Unsurprisingly, the pandemic has dominated news outlets, education, and conversations, etc. Not only have the ramifications of COVID-19 prolonged the climate crisis but it has sped up the timeline. Many countries and individuals are taking this opportunity to further their own causes at the expense of the environment. In Brazil, 64% of what remains of the Amazon Rainforest has been destroyed by illegal loggers during the COVID-19 outbreak. The Amazon absorbs 2 “billion tons of CO2 emissions from the atmosphere a year”. However, carbon emissions is not the only problem caused by deforestation.
Many recent viruses were transmitted to people through animals. Ebola was first contracted by a boy who was playing near a bat. When people cut down forests, bats move into barns and people’s homes, where it is more likely that someone will come into contact with them. This same logic can be used to explain the increase in Lyme Disease. Possums and chipmunks originally controlled the tick population, but as the forests were cut down, there were fewer possums and chipmunks, and the tick population increased. Deforestation makes it more likely for a virus such as COVID-19 or Ebola to be transmitted to and between people. Not only are forests – including the Amazon – taking in our carbon emissions, but they are also a natural barrier between wildlife related diseases and us.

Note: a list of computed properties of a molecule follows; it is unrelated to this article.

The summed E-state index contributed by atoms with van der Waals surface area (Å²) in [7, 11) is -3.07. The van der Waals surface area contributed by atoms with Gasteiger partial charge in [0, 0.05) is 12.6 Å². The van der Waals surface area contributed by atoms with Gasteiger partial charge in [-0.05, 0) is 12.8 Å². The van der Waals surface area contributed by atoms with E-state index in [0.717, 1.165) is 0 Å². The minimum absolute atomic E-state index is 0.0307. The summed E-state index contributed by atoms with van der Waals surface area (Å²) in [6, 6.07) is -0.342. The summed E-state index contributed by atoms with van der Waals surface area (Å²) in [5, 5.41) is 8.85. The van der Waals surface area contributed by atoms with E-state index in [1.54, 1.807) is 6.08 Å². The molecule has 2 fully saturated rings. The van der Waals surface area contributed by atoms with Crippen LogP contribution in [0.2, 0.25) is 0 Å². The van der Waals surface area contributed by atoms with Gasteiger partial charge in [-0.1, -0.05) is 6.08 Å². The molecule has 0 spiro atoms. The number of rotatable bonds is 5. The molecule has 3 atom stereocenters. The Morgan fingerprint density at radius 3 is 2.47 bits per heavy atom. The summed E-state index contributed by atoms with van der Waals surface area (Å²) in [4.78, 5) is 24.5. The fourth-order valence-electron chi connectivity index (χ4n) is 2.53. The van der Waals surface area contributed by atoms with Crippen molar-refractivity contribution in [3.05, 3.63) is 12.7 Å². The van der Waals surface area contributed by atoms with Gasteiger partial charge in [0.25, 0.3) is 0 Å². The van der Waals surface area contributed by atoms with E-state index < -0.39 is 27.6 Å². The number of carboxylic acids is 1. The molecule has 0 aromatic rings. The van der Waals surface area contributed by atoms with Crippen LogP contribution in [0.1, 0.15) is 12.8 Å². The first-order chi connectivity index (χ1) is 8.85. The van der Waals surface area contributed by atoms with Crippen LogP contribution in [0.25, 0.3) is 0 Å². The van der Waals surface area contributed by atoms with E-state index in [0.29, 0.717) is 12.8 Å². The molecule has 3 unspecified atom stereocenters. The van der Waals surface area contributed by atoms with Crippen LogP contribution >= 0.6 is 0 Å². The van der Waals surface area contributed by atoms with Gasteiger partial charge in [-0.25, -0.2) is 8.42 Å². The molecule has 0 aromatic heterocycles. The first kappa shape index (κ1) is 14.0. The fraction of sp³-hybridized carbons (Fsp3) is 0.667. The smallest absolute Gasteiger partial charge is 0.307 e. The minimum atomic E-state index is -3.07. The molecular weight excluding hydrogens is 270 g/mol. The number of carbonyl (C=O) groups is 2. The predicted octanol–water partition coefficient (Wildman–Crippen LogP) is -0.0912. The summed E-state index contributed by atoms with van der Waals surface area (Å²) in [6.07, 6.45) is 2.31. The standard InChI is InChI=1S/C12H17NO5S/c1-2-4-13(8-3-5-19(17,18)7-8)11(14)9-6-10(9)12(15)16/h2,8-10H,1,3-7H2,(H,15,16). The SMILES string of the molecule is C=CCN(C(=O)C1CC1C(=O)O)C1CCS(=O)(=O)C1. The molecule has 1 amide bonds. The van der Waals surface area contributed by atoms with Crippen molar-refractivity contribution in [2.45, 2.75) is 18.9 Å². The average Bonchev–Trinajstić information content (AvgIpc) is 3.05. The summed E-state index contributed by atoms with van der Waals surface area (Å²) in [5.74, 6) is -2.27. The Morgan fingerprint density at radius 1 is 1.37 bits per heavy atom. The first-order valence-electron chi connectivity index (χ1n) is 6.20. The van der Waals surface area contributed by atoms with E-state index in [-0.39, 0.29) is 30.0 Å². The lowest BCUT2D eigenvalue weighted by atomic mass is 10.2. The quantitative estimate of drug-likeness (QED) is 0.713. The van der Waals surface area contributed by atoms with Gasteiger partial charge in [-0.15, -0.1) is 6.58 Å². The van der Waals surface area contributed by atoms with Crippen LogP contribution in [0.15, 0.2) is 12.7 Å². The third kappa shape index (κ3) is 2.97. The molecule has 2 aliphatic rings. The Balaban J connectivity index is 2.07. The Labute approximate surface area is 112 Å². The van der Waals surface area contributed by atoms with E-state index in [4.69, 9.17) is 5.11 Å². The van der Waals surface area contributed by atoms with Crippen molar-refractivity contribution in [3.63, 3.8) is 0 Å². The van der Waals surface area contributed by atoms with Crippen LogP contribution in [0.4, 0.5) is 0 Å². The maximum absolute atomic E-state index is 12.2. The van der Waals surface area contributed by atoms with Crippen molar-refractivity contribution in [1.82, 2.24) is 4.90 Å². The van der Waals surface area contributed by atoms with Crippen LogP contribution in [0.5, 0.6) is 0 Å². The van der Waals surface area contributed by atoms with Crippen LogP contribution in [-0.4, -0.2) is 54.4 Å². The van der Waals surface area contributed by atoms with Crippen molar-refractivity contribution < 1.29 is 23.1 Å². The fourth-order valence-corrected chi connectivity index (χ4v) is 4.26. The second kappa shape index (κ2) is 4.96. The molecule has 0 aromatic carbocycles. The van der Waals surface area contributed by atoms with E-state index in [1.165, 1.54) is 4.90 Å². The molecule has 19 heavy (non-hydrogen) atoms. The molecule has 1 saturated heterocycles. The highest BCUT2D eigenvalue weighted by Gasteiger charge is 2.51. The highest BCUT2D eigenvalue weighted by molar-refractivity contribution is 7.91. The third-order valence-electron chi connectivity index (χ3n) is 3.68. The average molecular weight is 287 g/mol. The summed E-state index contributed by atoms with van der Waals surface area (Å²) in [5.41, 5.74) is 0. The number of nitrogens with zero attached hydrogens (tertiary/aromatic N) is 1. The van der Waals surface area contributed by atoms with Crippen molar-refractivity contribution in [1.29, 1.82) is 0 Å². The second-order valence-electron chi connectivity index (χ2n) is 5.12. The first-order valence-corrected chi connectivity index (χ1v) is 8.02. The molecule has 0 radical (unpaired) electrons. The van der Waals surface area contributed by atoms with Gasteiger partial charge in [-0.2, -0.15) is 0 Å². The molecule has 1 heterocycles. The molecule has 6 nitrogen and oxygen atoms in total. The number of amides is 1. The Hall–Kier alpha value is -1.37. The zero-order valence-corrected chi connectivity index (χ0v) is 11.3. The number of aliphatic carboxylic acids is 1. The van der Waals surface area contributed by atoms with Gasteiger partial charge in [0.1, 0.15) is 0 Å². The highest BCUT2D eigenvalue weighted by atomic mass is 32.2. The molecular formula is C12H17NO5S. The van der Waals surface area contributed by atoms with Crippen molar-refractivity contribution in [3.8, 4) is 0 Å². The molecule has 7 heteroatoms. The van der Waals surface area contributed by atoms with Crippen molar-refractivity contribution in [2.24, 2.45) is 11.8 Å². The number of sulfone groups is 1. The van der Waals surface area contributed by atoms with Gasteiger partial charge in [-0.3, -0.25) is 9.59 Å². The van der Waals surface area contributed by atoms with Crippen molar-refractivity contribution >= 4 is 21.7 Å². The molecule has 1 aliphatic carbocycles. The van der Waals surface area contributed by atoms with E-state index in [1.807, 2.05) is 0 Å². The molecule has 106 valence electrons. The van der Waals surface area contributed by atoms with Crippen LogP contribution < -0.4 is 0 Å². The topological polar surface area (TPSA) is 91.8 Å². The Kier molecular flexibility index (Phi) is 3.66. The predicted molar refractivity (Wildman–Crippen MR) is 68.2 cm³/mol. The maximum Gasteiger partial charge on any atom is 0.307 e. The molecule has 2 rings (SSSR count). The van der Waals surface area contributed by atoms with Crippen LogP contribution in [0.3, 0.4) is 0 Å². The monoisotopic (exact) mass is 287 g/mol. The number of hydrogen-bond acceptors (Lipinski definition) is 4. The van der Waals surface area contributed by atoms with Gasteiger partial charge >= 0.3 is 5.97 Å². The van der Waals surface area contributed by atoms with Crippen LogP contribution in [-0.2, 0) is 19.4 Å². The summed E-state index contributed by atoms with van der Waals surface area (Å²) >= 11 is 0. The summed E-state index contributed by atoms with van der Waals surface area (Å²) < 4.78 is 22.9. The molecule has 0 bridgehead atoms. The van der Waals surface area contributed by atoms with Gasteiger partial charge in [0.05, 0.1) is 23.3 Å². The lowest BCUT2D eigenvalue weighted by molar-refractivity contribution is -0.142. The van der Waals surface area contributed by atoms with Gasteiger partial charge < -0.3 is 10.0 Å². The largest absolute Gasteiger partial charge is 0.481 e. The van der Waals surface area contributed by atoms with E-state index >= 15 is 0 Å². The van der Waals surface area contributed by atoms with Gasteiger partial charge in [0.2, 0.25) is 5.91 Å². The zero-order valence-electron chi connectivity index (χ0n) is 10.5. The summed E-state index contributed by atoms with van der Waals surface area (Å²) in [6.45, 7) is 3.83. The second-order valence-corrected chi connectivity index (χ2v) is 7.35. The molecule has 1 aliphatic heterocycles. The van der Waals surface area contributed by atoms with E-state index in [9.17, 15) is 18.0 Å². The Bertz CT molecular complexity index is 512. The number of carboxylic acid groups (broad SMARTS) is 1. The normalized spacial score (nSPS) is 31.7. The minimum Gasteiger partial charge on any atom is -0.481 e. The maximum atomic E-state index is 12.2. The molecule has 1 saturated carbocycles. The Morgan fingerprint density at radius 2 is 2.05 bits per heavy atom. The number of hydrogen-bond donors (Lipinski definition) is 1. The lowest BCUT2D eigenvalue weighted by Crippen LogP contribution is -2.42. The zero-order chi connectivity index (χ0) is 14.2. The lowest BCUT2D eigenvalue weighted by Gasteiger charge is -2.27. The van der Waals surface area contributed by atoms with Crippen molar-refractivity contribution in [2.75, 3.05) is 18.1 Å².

In the midst of lockdowns, many business have been shutdown, and ,therefore, many people have become unemployed. Due to this, in the field of science, many research projects have been postponed. Interestingly, due to an 8% decrease in CO2 emissions, scientists have a rare opportunity to test how the earth reacts to this reduction. Ironically, it is also because of COVID-19 that not enough scientists cannot perform these tests.
At the same time, some conservation efforts have been brought to a halt. Biologist, Carlos Ruiz and his team were in the midst of developing a yellow fever vaccination plan for Brazil’s Golden Lion Tamarin (a primate), in the spring. The Tamarin population has been susceptible to yellow fever and, as a result, their numbers have been dropping. The work of Ruiz’s team would be in preparation for the upcoming second yellow fever wave the Tamarins will soon endure.
The high influx of tourism to parks each year helps to maintain a healthy standard of living for exotic species. The lockdowns prevent tourism that directly funds many environmental projects to help preserve ecosystems and biomes such as rainforests, savannahs, etc. Ecotourism funds most of the maintenance/, upkeep, and payroll for the parks, directly influencing the resources available for use. Shutting down the parks are difficult, but bringing potential COVID-19 cases to wildlife presents its own set of potential hazard. Many animals such as apes are susceptible to the virus, and causing an outbreak among additional species would only create difficulties that scientists such as Carlos Ruiz and his team would have to deal with in the future.